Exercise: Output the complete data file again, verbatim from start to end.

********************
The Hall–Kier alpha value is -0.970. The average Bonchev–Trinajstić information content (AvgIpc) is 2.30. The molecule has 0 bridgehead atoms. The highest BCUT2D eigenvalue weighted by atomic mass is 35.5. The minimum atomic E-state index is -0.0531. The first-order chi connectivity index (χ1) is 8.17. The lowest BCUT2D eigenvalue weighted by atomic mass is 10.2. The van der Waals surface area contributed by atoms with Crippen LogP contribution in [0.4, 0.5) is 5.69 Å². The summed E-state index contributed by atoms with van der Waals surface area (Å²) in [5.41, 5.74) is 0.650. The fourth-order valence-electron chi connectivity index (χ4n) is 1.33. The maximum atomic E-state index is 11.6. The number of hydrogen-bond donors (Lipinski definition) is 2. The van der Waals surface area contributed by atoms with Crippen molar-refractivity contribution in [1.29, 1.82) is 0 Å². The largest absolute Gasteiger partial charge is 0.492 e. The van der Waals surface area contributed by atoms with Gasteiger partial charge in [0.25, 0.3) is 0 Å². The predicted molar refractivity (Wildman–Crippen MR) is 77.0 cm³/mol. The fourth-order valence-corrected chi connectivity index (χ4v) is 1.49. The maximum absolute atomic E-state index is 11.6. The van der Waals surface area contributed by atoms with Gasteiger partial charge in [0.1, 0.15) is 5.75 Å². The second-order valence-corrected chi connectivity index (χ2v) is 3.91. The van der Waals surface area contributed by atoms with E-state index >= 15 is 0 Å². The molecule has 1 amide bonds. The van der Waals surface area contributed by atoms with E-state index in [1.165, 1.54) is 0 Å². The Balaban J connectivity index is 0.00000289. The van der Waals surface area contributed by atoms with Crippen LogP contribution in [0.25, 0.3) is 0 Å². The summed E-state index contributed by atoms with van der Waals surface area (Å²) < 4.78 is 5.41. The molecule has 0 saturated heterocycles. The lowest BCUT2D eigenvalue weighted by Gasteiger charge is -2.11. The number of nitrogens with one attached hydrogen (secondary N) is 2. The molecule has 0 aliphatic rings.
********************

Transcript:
The Hall–Kier alpha value is -0.970. The average Bonchev–Trinajstić information content (AvgIpc) is 2.30. The molecule has 0 bridgehead atoms. The highest BCUT2D eigenvalue weighted by atomic mass is 35.5. The minimum atomic E-state index is -0.0531. The first-order chi connectivity index (χ1) is 8.17. The lowest BCUT2D eigenvalue weighted by atomic mass is 10.2. The van der Waals surface area contributed by atoms with Crippen LogP contribution in [0.4, 0.5) is 5.69 Å². The summed E-state index contributed by atoms with van der Waals surface area (Å²) in [5.41, 5.74) is 0.650. The fourth-order valence-electron chi connectivity index (χ4n) is 1.33. The maximum atomic E-state index is 11.6. The number of hydrogen-bond donors (Lipinski definition) is 2. The van der Waals surface area contributed by atoms with Crippen molar-refractivity contribution in [1.29, 1.82) is 0 Å². The largest absolute Gasteiger partial charge is 0.492 e. The van der Waals surface area contributed by atoms with Gasteiger partial charge in [0.25, 0.3) is 0 Å². The predicted molar refractivity (Wildman–Crippen MR) is 77.0 cm³/mol. The fourth-order valence-corrected chi connectivity index (χ4v) is 1.49. The maximum absolute atomic E-state index is 11.6. The van der Waals surface area contributed by atoms with Gasteiger partial charge in [0.1, 0.15) is 5.75 Å². The second-order valence-corrected chi connectivity index (χ2v) is 3.91. The van der Waals surface area contributed by atoms with E-state index >= 15 is 0 Å². The molecule has 1 amide bonds. The van der Waals surface area contributed by atoms with E-state index in [1.165, 1.54) is 0 Å². The Balaban J connectivity index is 0.00000289. The van der Waals surface area contributed by atoms with Crippen LogP contribution in [0.25, 0.3) is 0 Å². The summed E-state index contributed by atoms with van der Waals surface area (Å²) < 4.78 is 5.41. The molecule has 0 saturated heterocycles. The lowest BCUT2D eigenvalue weighted by Gasteiger charge is -2.11. The number of nitrogens with one attached hydrogen (secondary N) is 2. The molecule has 0 aliphatic rings.